Monday, 27 June 2011

cisco security agent

Before the consultant came out, I did some of my own research on CSA. I found that Cisco agreed to purchase Okena, Inc. in January 2003. Okena originally created StormFront, the product that later became the Cisco Security Agent.

CSA is considered to be a host-based intrusion prevention system (HIPS)—not an intrusion detection system. Detection systems just identify intrusions and let you know when it is usually too late to do anything about them. Prevention systems prevent the intrusions from happening and let you know what they prevented. CSA works by using a behavior analysis of operating system calls to detect and stop malicious activities (based on its definitions of those activities).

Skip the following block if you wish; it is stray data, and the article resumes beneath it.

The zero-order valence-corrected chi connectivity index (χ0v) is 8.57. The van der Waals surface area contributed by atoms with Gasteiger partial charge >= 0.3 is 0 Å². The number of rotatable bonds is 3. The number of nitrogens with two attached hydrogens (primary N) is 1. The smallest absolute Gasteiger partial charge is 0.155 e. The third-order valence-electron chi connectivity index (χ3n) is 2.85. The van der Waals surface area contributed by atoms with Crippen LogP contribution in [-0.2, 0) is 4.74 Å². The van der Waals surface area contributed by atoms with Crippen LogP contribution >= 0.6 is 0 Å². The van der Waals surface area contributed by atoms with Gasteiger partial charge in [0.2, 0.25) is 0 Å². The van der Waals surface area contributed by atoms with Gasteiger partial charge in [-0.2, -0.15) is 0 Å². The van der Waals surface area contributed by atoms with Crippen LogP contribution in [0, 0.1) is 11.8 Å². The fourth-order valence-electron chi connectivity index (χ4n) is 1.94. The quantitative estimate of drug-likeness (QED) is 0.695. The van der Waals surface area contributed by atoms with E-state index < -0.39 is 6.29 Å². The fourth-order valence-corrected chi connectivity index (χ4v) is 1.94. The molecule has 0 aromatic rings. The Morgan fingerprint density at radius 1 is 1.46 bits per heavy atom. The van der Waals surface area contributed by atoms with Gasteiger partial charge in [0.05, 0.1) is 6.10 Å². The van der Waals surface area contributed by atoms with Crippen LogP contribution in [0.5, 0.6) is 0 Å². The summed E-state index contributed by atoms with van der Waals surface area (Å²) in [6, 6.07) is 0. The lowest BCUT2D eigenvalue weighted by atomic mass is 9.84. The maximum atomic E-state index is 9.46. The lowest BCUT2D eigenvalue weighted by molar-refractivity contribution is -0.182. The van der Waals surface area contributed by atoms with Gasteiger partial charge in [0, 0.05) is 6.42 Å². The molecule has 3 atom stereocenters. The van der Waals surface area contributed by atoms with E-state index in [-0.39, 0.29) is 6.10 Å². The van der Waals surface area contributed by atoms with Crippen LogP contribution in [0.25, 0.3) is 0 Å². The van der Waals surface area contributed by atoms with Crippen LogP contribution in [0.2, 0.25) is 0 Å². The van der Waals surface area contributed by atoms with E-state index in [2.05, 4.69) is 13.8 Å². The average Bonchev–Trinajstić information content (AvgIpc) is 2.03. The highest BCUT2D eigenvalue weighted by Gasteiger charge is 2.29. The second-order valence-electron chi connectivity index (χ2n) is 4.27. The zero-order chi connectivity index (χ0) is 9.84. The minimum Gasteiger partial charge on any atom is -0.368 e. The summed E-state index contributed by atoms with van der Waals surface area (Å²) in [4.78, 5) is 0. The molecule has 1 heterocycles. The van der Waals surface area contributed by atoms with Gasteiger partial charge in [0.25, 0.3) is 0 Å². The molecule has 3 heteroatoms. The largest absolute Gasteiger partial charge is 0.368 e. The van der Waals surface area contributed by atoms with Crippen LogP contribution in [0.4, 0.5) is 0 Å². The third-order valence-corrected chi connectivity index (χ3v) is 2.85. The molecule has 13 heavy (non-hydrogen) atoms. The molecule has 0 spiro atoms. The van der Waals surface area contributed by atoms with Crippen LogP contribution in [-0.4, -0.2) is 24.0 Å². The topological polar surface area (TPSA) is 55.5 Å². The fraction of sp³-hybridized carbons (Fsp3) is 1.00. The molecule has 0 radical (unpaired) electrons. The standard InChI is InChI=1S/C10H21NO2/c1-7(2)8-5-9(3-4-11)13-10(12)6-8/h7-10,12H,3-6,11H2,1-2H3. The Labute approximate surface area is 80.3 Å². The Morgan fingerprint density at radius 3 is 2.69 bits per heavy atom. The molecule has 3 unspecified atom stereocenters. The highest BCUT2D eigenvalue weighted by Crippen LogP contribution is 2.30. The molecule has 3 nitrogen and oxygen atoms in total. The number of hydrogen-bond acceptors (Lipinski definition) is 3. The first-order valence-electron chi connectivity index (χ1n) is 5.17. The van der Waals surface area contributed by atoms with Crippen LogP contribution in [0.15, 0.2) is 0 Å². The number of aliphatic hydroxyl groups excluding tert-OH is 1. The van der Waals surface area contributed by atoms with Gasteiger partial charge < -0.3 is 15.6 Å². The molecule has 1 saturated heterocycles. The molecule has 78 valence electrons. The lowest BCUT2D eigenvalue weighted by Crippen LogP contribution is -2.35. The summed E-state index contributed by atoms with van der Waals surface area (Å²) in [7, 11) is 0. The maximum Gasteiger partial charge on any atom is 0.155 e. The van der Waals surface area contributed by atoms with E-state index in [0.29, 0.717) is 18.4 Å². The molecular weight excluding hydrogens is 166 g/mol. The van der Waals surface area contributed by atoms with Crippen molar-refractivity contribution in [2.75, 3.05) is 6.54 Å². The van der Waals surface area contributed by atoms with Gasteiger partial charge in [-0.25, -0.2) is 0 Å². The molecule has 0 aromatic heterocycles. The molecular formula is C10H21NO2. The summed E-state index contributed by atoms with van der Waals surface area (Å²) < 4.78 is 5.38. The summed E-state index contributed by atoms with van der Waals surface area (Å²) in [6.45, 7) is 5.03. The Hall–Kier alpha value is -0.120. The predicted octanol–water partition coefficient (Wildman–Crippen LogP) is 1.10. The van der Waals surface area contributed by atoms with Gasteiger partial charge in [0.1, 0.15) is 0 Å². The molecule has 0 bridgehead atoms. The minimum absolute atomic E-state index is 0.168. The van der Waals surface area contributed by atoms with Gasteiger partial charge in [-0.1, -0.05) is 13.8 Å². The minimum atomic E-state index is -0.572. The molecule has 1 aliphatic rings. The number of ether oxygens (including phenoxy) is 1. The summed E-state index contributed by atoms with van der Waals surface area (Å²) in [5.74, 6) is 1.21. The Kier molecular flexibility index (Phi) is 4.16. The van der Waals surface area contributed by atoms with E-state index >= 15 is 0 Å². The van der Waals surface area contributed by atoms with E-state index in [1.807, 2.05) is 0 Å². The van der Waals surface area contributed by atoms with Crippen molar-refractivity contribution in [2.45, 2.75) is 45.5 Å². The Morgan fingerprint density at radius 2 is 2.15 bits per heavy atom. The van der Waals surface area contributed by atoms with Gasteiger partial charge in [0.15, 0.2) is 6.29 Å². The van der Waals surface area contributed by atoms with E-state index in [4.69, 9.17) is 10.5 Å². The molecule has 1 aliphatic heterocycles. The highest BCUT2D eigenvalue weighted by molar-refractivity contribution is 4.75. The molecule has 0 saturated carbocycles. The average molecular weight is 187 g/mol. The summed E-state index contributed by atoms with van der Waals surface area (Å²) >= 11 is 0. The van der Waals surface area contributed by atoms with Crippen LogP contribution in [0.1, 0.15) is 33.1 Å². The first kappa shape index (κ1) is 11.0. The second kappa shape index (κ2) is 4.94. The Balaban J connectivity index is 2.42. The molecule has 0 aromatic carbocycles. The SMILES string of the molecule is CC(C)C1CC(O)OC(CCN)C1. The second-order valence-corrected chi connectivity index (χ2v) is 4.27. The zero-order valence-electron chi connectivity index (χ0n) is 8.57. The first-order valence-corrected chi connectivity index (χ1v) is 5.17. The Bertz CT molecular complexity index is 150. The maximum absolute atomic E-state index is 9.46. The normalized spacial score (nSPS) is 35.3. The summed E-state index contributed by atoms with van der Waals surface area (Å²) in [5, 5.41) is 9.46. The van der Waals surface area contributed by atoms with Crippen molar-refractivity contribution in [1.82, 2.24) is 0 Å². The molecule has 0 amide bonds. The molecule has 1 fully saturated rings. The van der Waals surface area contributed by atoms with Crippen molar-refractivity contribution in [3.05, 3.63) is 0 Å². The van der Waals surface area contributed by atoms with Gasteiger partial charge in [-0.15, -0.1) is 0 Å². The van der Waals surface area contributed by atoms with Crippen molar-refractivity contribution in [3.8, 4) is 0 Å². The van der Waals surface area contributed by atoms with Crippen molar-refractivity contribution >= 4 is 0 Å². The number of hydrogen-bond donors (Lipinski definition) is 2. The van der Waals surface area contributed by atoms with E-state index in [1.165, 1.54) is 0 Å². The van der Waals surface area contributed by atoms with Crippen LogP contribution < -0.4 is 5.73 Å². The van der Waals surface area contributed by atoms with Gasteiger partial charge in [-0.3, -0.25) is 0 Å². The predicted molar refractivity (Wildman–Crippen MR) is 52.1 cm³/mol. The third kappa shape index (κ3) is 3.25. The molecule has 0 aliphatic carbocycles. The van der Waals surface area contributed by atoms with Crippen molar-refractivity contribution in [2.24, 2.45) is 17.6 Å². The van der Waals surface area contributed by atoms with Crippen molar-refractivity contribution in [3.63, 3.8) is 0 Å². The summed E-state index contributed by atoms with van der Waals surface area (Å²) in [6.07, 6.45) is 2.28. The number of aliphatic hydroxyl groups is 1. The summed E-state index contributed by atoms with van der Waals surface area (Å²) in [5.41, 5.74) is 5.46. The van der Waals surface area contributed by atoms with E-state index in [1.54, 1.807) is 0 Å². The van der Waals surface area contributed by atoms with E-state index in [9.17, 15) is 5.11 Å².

This is quite unique when you compare it to other firewalls or host-based IDS systems that rely on blocking ports, keeping track of registered applications, or having a database of "attack signatures."

CSA is supposed to protect you from "zero-day" viruses/worms, malicious code, or unauthorized operating system modifications. As you may know, when a new virus or worm is circulated, the antivirus companies must first get a hold of it, create a signature that uniquely identifies that virus, and distribute that signature out to all of their customers. This process usually takes some time and, certainly, some systems will be infected before they can be protected. A product that protects you from "zero-day" infections claims to protect your network without the traditional process mentioned above. It sounds almost too good to be true, doesn’t it? That is what I thought when I first heard about it as well. I was skeptical and wanted to see it work for myself.


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